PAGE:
It is generally accepted that India should increase its R&D spend across the board in agriculture and livestock industry. However, it should not be isolated and confined to only public and/or private sectors. The future is about collaboration between these two sectors and the Government is also keen to promote PPPs (Public Private Partnerships) to ultimately benefit the industry and the country. Indian poultry industry is already one of the most efficient producers in the world. Still the country should invest on breeding else we will remain dependant forever on few international companies. However, the industry is experimenting but it is not sufficient. Innovative and disruptiveresearch in technologies arethe needs of the hour.
With strict FSSAI regulation in place, what could be its impact on Indian livestock industry?
In my personal opinion, it is a welcome move since consumers are quite concerned about food safety and quality. The organized players are already conforming to the standards and relevant laws. FSSAI’s regulation will make the unorganized and unscrupulous players to conform or quit. It might also bring the shift in consumer preference from live chicken to processed chicken. However, I would like to emphasize that effective implementation of the regulation is very critical.
There is a lot that has been recently said about antibiotic usage in India, highlighting livestock industry as the main culprit. There is a need to bring right information to the end-consumer. Any thoughts you would like to share on this issue?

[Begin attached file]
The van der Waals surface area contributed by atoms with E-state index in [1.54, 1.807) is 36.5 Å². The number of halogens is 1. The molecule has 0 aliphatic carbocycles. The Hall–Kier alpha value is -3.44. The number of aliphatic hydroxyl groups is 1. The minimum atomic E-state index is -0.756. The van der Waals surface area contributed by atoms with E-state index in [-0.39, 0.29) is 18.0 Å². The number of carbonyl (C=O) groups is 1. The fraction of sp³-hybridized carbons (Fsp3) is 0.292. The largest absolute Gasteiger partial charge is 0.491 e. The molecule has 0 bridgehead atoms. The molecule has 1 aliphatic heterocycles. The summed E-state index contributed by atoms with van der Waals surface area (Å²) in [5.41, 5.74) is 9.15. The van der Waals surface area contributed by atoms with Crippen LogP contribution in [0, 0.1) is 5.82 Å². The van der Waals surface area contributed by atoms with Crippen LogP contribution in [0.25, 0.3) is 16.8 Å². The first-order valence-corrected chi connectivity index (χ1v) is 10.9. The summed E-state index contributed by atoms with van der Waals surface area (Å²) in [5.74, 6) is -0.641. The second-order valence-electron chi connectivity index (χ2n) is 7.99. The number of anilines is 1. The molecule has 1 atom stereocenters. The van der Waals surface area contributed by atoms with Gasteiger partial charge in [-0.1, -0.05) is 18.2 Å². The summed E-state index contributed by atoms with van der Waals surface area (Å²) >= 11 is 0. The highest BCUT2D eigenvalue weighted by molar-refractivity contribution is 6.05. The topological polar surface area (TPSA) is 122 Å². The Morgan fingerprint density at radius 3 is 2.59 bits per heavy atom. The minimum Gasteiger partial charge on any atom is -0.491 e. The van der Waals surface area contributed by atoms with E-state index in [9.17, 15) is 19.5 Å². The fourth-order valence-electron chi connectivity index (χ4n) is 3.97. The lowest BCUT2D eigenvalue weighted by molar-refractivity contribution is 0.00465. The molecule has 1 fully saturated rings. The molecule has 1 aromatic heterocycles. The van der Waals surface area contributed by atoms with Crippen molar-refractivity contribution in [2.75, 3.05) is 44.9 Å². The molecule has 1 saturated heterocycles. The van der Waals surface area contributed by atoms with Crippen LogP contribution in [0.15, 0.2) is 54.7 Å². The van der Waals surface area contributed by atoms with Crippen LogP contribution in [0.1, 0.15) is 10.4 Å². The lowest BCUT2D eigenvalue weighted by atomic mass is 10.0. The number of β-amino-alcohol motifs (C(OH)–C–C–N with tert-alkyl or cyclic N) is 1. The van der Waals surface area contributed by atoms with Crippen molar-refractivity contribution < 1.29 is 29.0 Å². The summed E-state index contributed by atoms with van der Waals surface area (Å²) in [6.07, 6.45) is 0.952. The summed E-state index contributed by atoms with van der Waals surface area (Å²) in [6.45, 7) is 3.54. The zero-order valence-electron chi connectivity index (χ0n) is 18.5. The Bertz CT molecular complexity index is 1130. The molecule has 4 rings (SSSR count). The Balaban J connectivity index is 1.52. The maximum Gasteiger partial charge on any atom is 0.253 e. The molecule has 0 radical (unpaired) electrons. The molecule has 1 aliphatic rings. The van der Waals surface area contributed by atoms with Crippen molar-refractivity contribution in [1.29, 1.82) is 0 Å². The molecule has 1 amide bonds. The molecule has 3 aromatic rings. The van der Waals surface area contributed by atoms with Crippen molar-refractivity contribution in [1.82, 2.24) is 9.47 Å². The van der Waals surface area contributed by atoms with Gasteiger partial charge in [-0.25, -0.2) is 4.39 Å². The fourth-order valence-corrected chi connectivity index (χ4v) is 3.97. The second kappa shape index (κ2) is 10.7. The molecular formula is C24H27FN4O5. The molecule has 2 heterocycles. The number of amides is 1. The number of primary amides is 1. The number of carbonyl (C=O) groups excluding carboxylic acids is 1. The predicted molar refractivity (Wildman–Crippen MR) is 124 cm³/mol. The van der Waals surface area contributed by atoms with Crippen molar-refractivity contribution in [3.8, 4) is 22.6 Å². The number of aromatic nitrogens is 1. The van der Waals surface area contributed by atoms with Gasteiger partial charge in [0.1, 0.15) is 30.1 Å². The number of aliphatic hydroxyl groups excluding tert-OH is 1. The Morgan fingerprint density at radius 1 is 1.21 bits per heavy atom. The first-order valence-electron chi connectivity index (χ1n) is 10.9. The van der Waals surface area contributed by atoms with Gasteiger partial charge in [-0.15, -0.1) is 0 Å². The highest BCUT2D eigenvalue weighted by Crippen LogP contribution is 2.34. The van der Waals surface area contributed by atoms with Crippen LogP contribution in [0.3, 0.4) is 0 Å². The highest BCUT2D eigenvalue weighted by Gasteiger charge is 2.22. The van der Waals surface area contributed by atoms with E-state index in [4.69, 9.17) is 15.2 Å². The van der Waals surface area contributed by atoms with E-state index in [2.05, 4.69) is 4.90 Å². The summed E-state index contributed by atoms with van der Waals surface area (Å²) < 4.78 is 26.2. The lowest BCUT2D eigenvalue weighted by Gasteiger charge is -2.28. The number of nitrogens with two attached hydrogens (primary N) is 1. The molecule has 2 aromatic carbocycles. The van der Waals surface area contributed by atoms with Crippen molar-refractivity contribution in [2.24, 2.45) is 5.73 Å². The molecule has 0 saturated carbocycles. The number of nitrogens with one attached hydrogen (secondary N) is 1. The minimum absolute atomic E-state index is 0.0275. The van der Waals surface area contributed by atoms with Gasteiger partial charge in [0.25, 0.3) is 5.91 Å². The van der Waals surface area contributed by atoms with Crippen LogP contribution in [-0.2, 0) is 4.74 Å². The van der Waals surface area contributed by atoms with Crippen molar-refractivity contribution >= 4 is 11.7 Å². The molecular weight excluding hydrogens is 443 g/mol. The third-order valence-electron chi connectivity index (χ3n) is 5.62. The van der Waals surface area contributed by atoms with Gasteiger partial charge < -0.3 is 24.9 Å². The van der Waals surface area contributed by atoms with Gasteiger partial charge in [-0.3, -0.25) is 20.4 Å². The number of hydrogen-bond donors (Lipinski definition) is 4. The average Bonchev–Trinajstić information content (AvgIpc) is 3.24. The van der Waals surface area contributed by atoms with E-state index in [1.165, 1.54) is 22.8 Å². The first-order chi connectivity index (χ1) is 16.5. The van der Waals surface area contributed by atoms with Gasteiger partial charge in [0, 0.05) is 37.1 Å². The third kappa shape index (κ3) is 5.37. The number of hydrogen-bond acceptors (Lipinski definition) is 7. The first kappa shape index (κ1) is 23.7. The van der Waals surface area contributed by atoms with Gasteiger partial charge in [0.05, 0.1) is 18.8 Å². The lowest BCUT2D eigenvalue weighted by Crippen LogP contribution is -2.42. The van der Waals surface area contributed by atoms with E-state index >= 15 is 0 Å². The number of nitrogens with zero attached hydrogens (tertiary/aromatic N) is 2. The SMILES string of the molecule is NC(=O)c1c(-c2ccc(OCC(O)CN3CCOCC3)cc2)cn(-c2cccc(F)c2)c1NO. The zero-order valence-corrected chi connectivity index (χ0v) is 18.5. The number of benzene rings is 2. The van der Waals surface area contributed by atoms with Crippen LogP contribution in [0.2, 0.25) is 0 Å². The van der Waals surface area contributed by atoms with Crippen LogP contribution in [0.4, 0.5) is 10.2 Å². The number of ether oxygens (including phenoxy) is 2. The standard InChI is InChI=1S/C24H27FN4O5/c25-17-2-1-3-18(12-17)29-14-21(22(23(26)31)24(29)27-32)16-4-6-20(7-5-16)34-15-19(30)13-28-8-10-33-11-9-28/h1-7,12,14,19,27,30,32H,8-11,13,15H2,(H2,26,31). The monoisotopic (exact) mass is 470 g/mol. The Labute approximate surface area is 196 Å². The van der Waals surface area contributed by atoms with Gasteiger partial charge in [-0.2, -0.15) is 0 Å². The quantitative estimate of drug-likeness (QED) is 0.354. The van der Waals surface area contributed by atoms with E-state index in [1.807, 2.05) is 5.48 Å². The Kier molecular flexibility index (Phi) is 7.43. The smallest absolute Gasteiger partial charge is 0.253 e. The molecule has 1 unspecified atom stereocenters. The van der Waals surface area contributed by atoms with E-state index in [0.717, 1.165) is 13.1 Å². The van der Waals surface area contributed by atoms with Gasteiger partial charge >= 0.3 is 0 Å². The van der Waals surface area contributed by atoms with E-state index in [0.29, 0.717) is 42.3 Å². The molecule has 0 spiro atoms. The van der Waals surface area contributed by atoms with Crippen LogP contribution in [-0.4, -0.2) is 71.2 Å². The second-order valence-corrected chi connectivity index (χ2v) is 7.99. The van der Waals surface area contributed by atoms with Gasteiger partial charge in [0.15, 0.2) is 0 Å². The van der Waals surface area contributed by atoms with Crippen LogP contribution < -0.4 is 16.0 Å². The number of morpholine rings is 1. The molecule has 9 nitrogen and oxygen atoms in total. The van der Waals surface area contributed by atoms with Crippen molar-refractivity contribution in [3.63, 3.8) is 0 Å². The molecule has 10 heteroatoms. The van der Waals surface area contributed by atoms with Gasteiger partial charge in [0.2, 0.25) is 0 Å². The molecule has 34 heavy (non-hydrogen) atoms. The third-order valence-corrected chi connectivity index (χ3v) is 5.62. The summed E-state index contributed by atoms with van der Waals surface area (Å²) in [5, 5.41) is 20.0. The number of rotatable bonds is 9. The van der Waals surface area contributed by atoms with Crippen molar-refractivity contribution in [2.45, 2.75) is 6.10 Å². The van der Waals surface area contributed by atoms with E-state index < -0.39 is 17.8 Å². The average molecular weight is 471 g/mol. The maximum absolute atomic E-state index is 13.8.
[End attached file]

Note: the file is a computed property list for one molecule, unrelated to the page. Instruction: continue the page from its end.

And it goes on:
As I mentioned earlier, scaremongering without scientific data and making untruthful claims had become more popular tactics of people who have vested interests. However, the industry is already doing its part to promote awareness on judicious and responsible use of inputs including antibiotics. Everyone including media and journalists has a great responsibility to ensure consumers are not misled. At CLFMA, we are always advocating for judicious and responsible usage of all inputs. Hence, without scientific evidence, any unnecessary regulation or blanket bans will only be harmful. On the face of it, these sorts of campaigns lead to confusion and anti-industry perception among public. Everyone concerned with the food and nutritional security of the country must counter this with facts and science-backed information.